I open All Our Brown-Skinned Angels, the new collection of poems by Raúl Sánchez, as a book of intimate, personal prayers. But the prevailing Judeo-Christian theology is turned upside down in these poems. Here, the Earth is sacred; Heaven is all around us; common gardeners, cooks, farmworkers are brown angels capable of performing miracles. Sánchez is a very wise poet, a shaman of words, a soother, a healer, a teller of untold family stories. Images in these poems may be stark, like “dogs on rooftops barking to the wind” in the poem “Mexico City in Dalí’s Eyes” but they are always effective in communicating the poet’s compassionate view of the world. Raúl Sánchez is the contemporary Netzalhuacóyotl of the Northwest, who lives in damp Seattle, and as he says, “I clean the moss off my shoes / fling the slugs off my porch,” and has come out with wondrous poems in praise of life that ultimately are liberating prayers for every day.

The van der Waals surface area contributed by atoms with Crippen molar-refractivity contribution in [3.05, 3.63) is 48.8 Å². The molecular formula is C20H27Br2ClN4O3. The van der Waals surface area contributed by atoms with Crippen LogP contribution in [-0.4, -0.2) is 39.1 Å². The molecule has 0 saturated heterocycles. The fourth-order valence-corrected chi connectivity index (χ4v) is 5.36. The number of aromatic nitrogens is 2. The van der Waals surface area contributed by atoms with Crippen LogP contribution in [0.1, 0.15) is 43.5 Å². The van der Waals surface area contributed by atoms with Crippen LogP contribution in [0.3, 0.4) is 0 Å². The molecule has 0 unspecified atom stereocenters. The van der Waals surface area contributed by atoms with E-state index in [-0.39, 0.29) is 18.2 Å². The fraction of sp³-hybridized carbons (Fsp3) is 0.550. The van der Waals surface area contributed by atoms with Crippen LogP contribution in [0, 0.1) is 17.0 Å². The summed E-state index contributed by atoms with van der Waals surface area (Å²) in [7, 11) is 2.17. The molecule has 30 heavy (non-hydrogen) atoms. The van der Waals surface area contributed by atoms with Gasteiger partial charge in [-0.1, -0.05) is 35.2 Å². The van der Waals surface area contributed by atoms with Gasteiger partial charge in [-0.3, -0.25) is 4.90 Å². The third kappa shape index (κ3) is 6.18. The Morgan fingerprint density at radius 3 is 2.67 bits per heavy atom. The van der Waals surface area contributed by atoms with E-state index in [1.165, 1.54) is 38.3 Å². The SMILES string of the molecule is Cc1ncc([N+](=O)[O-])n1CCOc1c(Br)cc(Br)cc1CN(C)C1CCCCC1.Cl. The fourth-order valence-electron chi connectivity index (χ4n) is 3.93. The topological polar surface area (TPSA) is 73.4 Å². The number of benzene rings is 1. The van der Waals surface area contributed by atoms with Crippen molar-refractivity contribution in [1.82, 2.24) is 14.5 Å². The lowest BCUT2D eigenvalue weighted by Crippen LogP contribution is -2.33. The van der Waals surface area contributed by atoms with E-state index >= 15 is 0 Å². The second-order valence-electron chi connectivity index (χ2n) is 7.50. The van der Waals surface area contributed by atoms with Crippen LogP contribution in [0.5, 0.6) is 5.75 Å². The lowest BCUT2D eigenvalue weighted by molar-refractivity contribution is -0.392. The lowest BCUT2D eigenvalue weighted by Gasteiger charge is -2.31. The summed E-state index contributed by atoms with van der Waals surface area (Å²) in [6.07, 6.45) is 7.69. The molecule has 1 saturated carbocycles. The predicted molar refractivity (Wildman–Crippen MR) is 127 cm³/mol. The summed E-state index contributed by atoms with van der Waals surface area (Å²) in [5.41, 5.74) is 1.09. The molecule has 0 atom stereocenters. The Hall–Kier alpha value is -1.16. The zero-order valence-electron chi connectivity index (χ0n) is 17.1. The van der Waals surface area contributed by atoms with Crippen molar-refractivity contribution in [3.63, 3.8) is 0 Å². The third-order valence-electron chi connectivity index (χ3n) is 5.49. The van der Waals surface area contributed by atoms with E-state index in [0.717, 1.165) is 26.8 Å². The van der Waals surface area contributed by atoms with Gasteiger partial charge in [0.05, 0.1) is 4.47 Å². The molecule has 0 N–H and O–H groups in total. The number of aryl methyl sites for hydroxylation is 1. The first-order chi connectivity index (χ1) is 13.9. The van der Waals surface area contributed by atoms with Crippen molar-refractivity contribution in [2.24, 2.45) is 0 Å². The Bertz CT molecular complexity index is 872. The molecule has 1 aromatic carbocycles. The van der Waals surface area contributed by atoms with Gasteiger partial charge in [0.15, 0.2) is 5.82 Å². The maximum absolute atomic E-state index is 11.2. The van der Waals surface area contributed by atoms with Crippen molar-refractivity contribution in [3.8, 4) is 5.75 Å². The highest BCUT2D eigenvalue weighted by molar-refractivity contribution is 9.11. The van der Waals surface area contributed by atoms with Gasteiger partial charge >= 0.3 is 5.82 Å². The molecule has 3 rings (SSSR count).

—Francisco X. Alarcón, Lecturer, Spanish and Portuguese Department, UCDavis
Raúl writes from experience and desire. He moves effortlessly between worlds and languages. Here are poems about naming things, where one comes from, the politics of borders and skin, work and working, and most importantly family. I admire his directness and his belief in the power of the poem.
—John Burgess, author of Punk Poems
Mexican-American Raúl Sánchez raises his poetic voice in languages twice removed from the indigenous language of his ancestors, but with well more than double the fervor. Language is embodied in the essence of personal and political struggle, as evidenced in these lines from the poem "My Father Was a Bracero": "He didn't want me to live / by strong back, strong arms / but by my words". This ardent inaugural collection by Sánchez is filled with poems of identity--cultural, familial and personal.. All our Brown-Skinned Angels is part civil protest, part personal celebration, completely impassioned.
—Lana Hechtman Ayers, MoonPath Press Series Editor